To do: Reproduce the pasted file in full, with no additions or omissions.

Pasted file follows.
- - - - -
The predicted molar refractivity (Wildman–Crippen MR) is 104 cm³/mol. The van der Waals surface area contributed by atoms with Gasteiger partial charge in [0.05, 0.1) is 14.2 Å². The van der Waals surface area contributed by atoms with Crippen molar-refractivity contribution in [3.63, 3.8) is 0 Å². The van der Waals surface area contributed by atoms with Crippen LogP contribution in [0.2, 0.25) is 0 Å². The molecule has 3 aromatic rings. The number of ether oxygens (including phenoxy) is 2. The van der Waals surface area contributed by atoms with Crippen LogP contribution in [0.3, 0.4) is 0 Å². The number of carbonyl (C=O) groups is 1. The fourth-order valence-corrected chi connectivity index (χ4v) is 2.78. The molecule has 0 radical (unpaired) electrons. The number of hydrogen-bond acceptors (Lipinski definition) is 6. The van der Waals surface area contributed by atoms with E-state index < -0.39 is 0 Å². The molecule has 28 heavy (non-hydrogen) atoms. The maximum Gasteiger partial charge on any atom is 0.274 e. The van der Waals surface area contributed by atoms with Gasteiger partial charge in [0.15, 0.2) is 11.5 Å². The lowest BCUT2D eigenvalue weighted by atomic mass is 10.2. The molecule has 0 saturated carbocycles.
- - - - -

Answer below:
The predicted molar refractivity (Wildman–Crippen MR) is 104 cm³/mol. The van der Waals surface area contributed by atoms with Gasteiger partial charge in [0.05, 0.1) is 14.2 Å². The van der Waals surface area contributed by atoms with Crippen molar-refractivity contribution in [3.63, 3.8) is 0 Å². The van der Waals surface area contributed by atoms with Crippen LogP contribution in [0.2, 0.25) is 0 Å². The molecule has 3 aromatic rings. The number of ether oxygens (including phenoxy) is 2. The van der Waals surface area contributed by atoms with Crippen LogP contribution in [0.3, 0.4) is 0 Å². The number of carbonyl (C=O) groups is 1. The fourth-order valence-corrected chi connectivity index (χ4v) is 2.78. The molecule has 0 radical (unpaired) electrons. The number of hydrogen-bond acceptors (Lipinski definition) is 6. The van der Waals surface area contributed by atoms with E-state index < -0.39 is 0 Å². The molecule has 28 heavy (non-hydrogen) atoms. The maximum Gasteiger partial charge on any atom is 0.274 e. The van der Waals surface area contributed by atoms with Gasteiger partial charge in [0.15, 0.2) is 11.5 Å². The lowest BCUT2D eigenvalue weighted by atomic mass is 10.2. The molecule has 0 saturated carbocycles.